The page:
August 1, 1996
STATE OF NEW JERSEY, PLAINTIFF-RESPONDENT,
CALVIN EDMONDS, DEFENDANT-APPELLANT.
On appeal from the Superior Court of New Jersey, Law Division, Essex County.
Approved for Publication August 1, 1996.
Before Judges Dreier, A.m. Stein and Kestin. The opinion of the court was delivered by A.m. Stein, J.A.D.
The opinion of the court was delivered by: Stein
The opinion of the court was delivered by A.M. STEIN, J.A.D.
Defendant was found guilty of first degree armed robbery. His codefendant, Charles White, was found guilty of second degree robbery, obviously as defendant's accomplice. We reverse because the identification charge given the jury was so insufficient that it deprived defendant of a fair trial.
On September 23, 1993, at about 2:00 p.m., sixteen-year-old K.C. had a gold chain torn from her neck. She gave the following account of the robbery to police:
I was coming home from school this afternoon in the area of 132 Rhode Island Avenue, when I was approached by two black males. One was dressed in a gray or blue outfit and he had no beard.
The other had a red shirt, black pants, and a beard. The one in gray was on the opposite side of the street, and the one with the beard was diagonally across the street toward me, when he approached me head on he said, "Don't move," then he said, "Give me your chain."
The one with the beard pointed something at my chest. It was not a finger, it was hard. Then he snatched my chain and the two of them ran away laughing.
After unsuccessfully chasing the men, K.C. ran into a store and called the police. Officer Michael Pyszko arrived within minutes. Pyszko and the victim drove around nearby streets until about 3:00 p.m., when she spotted two individuals whom she said had stolen her chain. She made the identification from the police car at some distance from the men. According to Pyszko, White was wearing a "red T-shirt, black pants, [and] some sort of cloth type footwear." Defendant was wearing a "light sweatshirt, long sleeves, and light pants with black sneakers," and "had a beard, no hat." K.C. identified White as the individual who actually snatched the chain. Both men were sitting on White's porch smoking cigarettes. Neither of them had a gold chain in his possession. Defendant had a pair of pliers and a box cutter in his back pocket.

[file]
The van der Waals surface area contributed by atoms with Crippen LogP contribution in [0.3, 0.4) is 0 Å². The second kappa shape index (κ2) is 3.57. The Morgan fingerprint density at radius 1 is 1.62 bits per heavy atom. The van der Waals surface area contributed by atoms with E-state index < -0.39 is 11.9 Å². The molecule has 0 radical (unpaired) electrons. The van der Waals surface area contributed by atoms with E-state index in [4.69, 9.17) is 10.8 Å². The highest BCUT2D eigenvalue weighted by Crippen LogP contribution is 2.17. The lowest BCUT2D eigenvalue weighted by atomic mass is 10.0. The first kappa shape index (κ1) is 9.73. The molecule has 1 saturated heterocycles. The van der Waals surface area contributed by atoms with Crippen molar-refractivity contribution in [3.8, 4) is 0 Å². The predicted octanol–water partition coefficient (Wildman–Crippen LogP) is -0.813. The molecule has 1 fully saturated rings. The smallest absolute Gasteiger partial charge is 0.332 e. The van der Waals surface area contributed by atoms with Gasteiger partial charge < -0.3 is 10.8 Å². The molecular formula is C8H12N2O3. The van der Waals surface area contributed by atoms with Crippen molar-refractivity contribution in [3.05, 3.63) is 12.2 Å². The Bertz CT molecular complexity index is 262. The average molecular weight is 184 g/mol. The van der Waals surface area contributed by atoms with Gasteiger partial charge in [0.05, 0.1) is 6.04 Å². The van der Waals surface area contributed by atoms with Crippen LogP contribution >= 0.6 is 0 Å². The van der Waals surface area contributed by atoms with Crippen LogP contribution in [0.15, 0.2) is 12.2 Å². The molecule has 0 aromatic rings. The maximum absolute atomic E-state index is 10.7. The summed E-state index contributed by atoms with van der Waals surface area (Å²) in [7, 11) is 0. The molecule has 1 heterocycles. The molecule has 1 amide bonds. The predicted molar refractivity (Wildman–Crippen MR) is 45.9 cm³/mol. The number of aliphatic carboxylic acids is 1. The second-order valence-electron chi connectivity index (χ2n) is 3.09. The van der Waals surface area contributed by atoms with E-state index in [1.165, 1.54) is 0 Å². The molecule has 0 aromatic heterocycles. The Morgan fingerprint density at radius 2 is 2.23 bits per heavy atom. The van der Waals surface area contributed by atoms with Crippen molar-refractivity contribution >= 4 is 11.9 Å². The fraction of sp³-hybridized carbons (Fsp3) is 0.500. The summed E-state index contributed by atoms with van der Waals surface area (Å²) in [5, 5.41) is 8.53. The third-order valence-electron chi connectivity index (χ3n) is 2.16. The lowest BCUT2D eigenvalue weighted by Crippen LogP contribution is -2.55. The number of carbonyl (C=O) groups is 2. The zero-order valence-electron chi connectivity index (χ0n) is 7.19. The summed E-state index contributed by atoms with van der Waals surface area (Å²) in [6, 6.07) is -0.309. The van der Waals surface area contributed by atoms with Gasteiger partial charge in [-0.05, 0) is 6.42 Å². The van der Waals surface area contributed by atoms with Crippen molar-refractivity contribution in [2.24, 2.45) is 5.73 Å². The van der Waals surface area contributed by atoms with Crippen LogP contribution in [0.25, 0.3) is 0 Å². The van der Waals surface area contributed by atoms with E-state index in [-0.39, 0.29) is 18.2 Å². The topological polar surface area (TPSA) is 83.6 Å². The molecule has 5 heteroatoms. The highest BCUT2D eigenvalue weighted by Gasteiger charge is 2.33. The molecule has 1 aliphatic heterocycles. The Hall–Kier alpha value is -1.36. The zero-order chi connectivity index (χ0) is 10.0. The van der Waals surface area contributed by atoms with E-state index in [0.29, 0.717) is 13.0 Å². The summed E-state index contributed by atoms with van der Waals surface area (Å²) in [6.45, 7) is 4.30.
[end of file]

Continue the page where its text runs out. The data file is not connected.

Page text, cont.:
With one clarification, K.C. gave virtually the same description at trial that she had given to Officer Pyszko.
The one who came to me had on a red T-shirt and black sweat pants and a black baseball hat, and the other one across the street had on light-colored blue jeans and a light shirt, I can either guess it was light blue or gray.
The one that came up to me, he had a beard, it looked like a couple days' growth, as if he didn't shave.
It wasn't a heavy beard.
Q Okay. So the individual came up to you, it's fair to say was unshaven?
However, K.C.'s trial identifications were completely different to those she gave Officer Pyszko at the arrest scene. This time she identified defendant as her assailant and the codefendant, White, as the person who was standing across the street:
Q Was there any doubt in your mind on September 23 that the individuals you identified were the ones who took your chain?
A There was no doubt in my mind.
Q [K.C.], do you see these two individuals here today?
A Yes, I do.
Q Can you point them out and identify them for the record by the clothing they are wearing today?
A They are right there, the one with the light brown jacket and the other one with the glasses and the gray sweater.
THE COURT: Indicating Mr. Edmonds and Mr. White for the record.